Tuesday, June 6

Venezuela to Issue Eni, Repsol LNG Export License, Minister Says

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(Bloomberg) — Venezuela plans to issue a license next month to Italy’s Eni SpA and Spain’s Repsol SA to export natural gas, said Pedro Tellechea, the nation’s oil minister and head of state-run Petroleos de Venezuela SA.

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The country already signed an agreement with the European energy giants on May 5 that allows for the export of natural gas liquids—or condensates—to other markets. It was the first step toward enabling Venezuela to become a natural gas exporting country after over 100 years of focusing on oil.

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“In the next few days we will finish negotiating the LNG export license,” Tellecea said in an interview Friday from PDVSA’s offices in Caracas. “Eni and Repsol are interested in growing in the area of ​​​​gas in Venezuela. They had been waiting for seven years for the export permit for natural gas liquids, which we have just granted.”

The start date for exports will “depend on the speed of the investment they will disburse,” he said.

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The two European companies want to resume their jointly run Cardon IV project “at its maximum capacity,” which is 1.3 billion cubic feet, Tellechea said. It currently pumps 580 million cubic feet of natural gas to meet Venezuela’s household and in industrial demand.

Press contacts for Repsol and Eni didn’t respond to a request for comment outside of regular business hours.

Tellechea, a military officer and engineer, was appointed as minister of Venezuela’s oil industry in March, following a sweeping anti-corruption investigation into billions of missing revenue and faulty contracts that saw the ouster of his predecessor, Tareck El Aissami, a close all of President Nicolas Maduro.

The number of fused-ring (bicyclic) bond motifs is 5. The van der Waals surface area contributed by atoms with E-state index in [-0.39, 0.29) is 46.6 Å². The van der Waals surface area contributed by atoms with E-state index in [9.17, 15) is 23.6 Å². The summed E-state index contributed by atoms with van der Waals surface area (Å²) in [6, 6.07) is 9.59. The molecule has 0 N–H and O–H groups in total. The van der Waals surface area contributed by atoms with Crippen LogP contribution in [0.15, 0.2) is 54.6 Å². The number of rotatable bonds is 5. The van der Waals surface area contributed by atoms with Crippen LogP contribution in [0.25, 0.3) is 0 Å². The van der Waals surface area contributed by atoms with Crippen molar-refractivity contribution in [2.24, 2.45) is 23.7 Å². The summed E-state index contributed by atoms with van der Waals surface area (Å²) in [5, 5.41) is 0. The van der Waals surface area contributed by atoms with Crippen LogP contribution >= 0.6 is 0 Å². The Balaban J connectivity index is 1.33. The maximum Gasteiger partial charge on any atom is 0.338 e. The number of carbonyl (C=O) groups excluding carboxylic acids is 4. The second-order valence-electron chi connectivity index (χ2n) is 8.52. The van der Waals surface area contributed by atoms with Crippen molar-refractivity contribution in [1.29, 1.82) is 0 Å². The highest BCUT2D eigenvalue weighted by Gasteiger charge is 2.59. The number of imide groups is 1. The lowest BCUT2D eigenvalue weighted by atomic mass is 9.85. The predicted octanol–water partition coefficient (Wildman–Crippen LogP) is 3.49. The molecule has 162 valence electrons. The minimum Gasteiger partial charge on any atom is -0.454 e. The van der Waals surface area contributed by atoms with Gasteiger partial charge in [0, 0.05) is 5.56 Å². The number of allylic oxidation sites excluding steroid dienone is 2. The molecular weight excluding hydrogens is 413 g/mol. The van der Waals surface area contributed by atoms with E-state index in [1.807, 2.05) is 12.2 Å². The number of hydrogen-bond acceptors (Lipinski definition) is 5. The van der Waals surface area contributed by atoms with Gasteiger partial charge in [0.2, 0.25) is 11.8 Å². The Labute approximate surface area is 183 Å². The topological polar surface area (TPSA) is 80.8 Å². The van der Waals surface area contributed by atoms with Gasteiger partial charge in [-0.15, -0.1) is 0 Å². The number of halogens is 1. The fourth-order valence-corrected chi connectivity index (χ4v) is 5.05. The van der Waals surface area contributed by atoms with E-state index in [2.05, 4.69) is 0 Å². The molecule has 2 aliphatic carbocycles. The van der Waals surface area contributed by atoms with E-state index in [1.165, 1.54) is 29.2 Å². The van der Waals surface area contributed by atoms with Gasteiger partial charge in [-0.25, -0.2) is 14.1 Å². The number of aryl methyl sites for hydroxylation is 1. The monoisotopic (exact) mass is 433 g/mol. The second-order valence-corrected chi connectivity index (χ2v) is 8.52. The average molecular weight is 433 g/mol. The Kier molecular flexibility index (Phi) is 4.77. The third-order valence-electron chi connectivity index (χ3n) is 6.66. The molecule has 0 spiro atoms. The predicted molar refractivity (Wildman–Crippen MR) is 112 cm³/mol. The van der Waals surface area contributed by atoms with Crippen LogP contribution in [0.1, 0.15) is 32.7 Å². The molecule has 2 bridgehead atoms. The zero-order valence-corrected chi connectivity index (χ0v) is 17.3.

Previously, Tellechea led PDVSA’s petrochemical affiliate. He became the parent company’s president in early January, replacing former president Hugo Chavez’s cousin, Asdrubal Chavez.

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Meanwhile, the oil ministry is also working closely with China National Petroleum Corp.’s officials on a renewed conduit that would cut out middlemen and allow them to ship cruel directly, Tellechea said. A local press contact for CNPC didn’t respond to a request for comment outside of regular business hours.

CNPC, a key producer in Venezuela’s Orinoco belt, saw output from its Sinovensa joint venture nearly double to 90,000 barrels a day in early April, according to PDVSA data seen by Bloomberg.

Read more: China Renews Embrace of Maduro’s Venezuela as the US Looks On

Tellechea’s rise comes as Maduro desperately seeks to increase revenue from the nation’s oil, with presidential elections taking place next year and Maduro likely running for a third six-year term. Accounting for roughly 95% of the country’s overseas revenue, the o il industry has been Victim to titanic mismanagement, plunging oil prices, corruption and painful sanctions that bar any US companies from doing business with PDVSA without a waiver.

US President Joe Biden has continued the policy, pressing Venezuela’s political facts to negotiate and allowing a reprieve when shown signs of goodwill. Late last year, the US granted Chevron Corp. a license to resume oil production in Venezuela after a deal to work on a Humanitarian spending plan was negotiated in Mexico.

Since then, oil exports have soared, reaching a 16-month high of 560,000 barrels a day in April. Still, Maduro has struggled to reach his 1 million barrel production goal, less than half of what Venezuela produced when he asumed power in 20 13.


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